A flaw impacting millions of mobile and internet of things (IoT) devices running NVIDIA’s Tegra processor opens the door for a variety of attacks, including device hijacking or siphoning of data.
The warning comes from researcher Triszka Balázs, who discovered the flaw and asserts that the bug “affects every single Tegra device released so far.” He also created a proof-of-concept (PoC), called Selfblow, to exploit the vulnerability. On Thursday, NVIDIA released a patch for the bug (CVE‑2019‑5680) via a security bulletin.
The vulnerability is more specifically found in the Tegra system-on-a-chip (SoC) framework called Jetson TX1 L4T, used in devices that require low power consumption such as drones and IoT gear. It’s unclear how many chips utilize the vulnerable framework. However, the researcher said his PoC can flash (or reprogram) Tegra chips to run Jetson TX1, significantly enlarging the range of vulnerable devices.
“[The] proof of concept is using blobs from the Shield TV r30 release. In this example, running the flash_exploit.sh it can be flashed to the Jetson TX1. After booting the TX1 it will print a ‘Secure boot is broken!\n’ message to the uart0 before going into an infinite loop,” Balázs wrote.
The researcher’s PoC leverages what is called a cold-boot attack. That is when sensitive data becomes available to attackers via a computer’s RAM because the machine wasn’t shut down properly.
“This is an untethered cold-boot exploit, and as far as I can tell it affects every single Tegra device released so far. (Except the Nintendo Switch since it uses a custom bootloader.) Completely defeats secure boot even on latest firmware,” the researcher said. Secure boot is a security standard to help ensure that a device boots using only software that is trusted.
The high-severity bug (rated 7.7 on the Common Vulnerability Scoring System scale) traces back to the Tegra bootloader and a flaw in the “nvtboot” command, used for loading chip-level firmware.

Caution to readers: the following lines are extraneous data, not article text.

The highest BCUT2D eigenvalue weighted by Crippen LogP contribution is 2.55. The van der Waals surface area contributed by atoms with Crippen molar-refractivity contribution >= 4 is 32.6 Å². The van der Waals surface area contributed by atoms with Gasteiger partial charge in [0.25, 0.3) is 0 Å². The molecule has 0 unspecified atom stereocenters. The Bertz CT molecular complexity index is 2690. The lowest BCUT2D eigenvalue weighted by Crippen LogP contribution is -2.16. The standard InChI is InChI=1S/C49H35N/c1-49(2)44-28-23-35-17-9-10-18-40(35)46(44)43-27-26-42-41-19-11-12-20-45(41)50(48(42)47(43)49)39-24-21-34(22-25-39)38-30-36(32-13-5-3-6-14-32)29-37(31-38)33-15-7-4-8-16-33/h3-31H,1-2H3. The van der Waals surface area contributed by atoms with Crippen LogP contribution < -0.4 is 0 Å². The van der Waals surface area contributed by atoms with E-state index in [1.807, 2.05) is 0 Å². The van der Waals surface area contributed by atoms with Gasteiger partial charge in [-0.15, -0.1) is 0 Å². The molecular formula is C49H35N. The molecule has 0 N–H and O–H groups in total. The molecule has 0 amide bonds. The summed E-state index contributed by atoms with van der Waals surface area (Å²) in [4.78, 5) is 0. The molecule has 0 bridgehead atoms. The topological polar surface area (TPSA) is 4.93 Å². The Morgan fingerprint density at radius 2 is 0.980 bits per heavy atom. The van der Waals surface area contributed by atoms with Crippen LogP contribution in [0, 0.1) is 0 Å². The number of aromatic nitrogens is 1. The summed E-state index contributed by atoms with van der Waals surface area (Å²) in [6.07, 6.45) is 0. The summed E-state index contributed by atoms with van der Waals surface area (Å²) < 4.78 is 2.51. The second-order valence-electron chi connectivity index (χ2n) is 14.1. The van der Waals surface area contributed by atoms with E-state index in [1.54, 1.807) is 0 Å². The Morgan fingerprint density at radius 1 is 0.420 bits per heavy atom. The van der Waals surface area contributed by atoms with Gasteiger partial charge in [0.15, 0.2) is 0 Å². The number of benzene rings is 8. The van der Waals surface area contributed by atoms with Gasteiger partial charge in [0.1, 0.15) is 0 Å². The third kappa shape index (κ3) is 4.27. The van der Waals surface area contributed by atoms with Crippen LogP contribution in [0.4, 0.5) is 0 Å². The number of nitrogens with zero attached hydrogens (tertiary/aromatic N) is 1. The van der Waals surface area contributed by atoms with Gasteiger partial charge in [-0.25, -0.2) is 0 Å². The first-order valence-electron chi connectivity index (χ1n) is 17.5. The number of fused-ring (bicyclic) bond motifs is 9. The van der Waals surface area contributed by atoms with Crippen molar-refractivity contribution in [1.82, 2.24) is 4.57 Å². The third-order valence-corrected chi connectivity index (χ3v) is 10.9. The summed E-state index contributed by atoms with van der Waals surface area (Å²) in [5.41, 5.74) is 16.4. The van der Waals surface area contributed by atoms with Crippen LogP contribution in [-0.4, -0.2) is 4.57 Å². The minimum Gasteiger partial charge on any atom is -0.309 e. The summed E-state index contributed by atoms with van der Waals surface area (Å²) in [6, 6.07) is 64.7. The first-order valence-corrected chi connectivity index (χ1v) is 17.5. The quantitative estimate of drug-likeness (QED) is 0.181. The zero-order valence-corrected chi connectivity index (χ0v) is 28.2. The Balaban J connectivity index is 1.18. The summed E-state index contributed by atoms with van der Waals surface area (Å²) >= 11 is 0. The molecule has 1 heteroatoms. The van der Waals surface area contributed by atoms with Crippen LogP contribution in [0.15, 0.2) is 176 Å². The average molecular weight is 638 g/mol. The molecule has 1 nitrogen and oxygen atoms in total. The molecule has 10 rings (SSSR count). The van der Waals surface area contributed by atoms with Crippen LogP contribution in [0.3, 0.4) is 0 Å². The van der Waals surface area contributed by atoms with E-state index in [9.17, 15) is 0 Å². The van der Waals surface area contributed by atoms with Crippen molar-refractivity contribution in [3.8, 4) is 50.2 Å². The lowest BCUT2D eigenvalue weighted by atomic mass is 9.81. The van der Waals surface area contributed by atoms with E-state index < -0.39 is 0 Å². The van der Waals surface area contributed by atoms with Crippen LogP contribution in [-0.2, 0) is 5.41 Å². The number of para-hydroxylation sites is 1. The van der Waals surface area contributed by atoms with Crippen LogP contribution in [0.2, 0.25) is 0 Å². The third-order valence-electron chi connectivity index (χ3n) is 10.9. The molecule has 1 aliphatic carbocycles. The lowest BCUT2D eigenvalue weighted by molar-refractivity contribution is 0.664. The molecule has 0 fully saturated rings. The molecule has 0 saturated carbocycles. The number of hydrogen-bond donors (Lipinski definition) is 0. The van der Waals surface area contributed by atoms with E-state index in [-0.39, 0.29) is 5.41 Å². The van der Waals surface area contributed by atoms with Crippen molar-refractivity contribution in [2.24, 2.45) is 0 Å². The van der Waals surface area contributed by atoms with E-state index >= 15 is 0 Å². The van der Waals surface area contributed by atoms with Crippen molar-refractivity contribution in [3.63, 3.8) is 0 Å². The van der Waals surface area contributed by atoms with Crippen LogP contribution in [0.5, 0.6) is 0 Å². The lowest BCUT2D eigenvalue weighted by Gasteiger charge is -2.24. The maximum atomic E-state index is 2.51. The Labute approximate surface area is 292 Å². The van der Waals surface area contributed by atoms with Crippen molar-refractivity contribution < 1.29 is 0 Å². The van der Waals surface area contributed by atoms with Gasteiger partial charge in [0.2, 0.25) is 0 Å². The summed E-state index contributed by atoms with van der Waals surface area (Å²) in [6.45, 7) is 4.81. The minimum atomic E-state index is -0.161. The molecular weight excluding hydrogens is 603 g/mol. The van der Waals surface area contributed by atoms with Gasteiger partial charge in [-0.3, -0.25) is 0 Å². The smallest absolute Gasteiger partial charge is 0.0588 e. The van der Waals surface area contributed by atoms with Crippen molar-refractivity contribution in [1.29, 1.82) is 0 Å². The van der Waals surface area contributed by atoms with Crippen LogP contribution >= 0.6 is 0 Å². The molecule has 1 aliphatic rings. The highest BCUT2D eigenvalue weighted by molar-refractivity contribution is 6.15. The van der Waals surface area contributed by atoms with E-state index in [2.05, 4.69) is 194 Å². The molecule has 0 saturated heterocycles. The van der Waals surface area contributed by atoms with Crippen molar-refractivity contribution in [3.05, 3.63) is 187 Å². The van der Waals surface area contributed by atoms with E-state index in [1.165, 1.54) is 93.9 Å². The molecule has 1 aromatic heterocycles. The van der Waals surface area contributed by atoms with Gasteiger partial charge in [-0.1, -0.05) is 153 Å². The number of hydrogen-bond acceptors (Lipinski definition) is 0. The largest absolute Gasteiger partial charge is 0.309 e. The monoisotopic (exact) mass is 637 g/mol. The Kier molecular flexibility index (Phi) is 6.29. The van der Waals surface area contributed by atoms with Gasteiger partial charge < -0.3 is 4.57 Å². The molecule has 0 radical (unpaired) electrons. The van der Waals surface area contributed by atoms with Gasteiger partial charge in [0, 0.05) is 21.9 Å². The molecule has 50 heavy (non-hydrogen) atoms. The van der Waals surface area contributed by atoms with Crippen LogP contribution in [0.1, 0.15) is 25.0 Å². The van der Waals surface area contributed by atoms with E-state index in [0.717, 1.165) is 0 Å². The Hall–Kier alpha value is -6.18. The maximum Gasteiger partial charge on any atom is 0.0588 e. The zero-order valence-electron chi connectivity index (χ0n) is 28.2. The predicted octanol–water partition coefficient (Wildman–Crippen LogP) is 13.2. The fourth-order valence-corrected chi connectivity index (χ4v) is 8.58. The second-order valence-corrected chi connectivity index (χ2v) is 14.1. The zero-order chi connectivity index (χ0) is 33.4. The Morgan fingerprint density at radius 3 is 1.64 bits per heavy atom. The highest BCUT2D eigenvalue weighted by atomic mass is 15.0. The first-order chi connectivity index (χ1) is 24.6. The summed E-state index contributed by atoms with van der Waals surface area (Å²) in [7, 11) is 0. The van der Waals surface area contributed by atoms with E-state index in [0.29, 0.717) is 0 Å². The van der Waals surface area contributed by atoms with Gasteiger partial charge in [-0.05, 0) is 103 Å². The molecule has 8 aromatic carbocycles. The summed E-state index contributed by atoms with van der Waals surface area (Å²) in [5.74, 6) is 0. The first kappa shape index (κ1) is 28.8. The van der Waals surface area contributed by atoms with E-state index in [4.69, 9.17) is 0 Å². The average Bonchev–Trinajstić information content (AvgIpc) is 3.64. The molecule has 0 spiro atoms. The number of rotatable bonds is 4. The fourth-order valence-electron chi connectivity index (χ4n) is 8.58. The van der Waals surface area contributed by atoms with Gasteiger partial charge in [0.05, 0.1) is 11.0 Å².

“The bootloader contains a vulnerability in nvtboot in which the nvtboot-cpu image is loaded without the load address first being validated, which may lead to code execution, denial of service or escalation of privileges,” wrote NVIDIA.
One way to exploit the vulnerability, Balázs said, is for a local adversary to access and write to the chip’s embedded MultiMediaCard (eMMC). If that can’t be done at the local level, the researcher said, it can be done via his PoC (Selfblow). The PoC, for example, can be delivered via a malicious Android app or booby-trapped website that can write to the eMMC.
For that reason, the researcher believes NVIDIA is slightly downplaying risks associated with the bug. On Twitter he wrote: “In the end @nvidia given me a CVE. CVE‑2019‑5680. It got a 7.7 score, but the correct one is 8.1, since it doesn’t require user interaction.”
NVIDIA did not return requests for comment.
Balázs first identified the bug in March. He said NVIDIA said it would fix the bug by May. “After four months I decided to give this to the public in good faith that will encourage them in fixing it so we can have a better, more secure devices,” he wrote on GitHub. On Thursday, NVIDIA released the patch.
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